Abandoned Harleys Get New Life in Holland

By the end of World War II, the United States had sent hundreds of thousands of military vehicles to Europe, either for their own troops or to their Allies through the Lend Lease Program.  Once the War was over, it was impractical to ship all these vehicles back to the US, so many of them were destroyed.  For years, stories have been told about how hundreds of vehicles, including Harley-Davidsons, were dumped off of ships, buried in large pits or otherwise destroyed.  There has probably even been a quest or two launched to locate these secret dumping grounds filled with now valuable military machines.
The Canadian forces were left with the same dilemma as the US, but instead of destroying their surplus vehicles, they simply left them behind.  Abandoned military bases often contained rows and rows of vehicles and there is no doubt what happened when the last Canadian drove out of sight, at least in Holland...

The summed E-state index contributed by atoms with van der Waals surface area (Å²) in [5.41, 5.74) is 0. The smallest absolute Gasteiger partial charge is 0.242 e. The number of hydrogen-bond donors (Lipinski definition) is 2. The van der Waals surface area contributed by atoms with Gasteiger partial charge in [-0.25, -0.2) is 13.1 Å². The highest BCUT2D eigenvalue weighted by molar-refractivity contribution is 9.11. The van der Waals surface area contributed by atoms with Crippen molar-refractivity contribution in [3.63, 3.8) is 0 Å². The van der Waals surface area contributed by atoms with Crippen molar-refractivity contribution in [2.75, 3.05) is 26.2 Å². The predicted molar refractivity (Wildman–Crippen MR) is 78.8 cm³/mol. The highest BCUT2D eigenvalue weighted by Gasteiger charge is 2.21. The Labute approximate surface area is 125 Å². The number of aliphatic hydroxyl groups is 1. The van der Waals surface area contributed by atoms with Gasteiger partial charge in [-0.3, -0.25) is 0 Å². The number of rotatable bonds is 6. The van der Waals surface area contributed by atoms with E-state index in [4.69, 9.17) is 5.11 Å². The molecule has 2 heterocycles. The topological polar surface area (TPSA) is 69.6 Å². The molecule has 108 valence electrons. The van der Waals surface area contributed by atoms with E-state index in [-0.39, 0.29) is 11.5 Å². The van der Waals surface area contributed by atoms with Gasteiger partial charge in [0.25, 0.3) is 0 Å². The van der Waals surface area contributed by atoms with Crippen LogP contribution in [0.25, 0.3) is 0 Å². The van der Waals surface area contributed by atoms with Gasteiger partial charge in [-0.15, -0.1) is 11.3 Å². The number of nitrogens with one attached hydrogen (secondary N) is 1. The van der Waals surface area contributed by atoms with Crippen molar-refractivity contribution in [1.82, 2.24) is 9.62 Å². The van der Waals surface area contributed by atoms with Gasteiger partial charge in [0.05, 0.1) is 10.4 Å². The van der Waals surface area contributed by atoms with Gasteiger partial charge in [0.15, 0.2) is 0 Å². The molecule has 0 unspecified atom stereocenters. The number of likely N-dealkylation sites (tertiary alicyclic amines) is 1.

The Dutch were faced with a major transportation shortage by War's end.  For them, these abandoned military machines were not mere junk vehicles, but the basis for a new transportation system.  The Harley-Davidson WLC motorcycles were soon put back into service, the first six going to the highway patrol and refitted with Hollandia sidecars.
The WLC's were used by the National Police, Royal Military Police and the Army, well into the 1950's.  It seems that the Canadians had not only left used machines behind, but also plenty of new machines still in their original packing crates.
The yellow WLC pictured at the top of this article is owned by the ANWB, which is the Dutch version of AAA.  A converted food container was made into a package truck and loaded with tools and other items necessary for roadside assistance of travelers.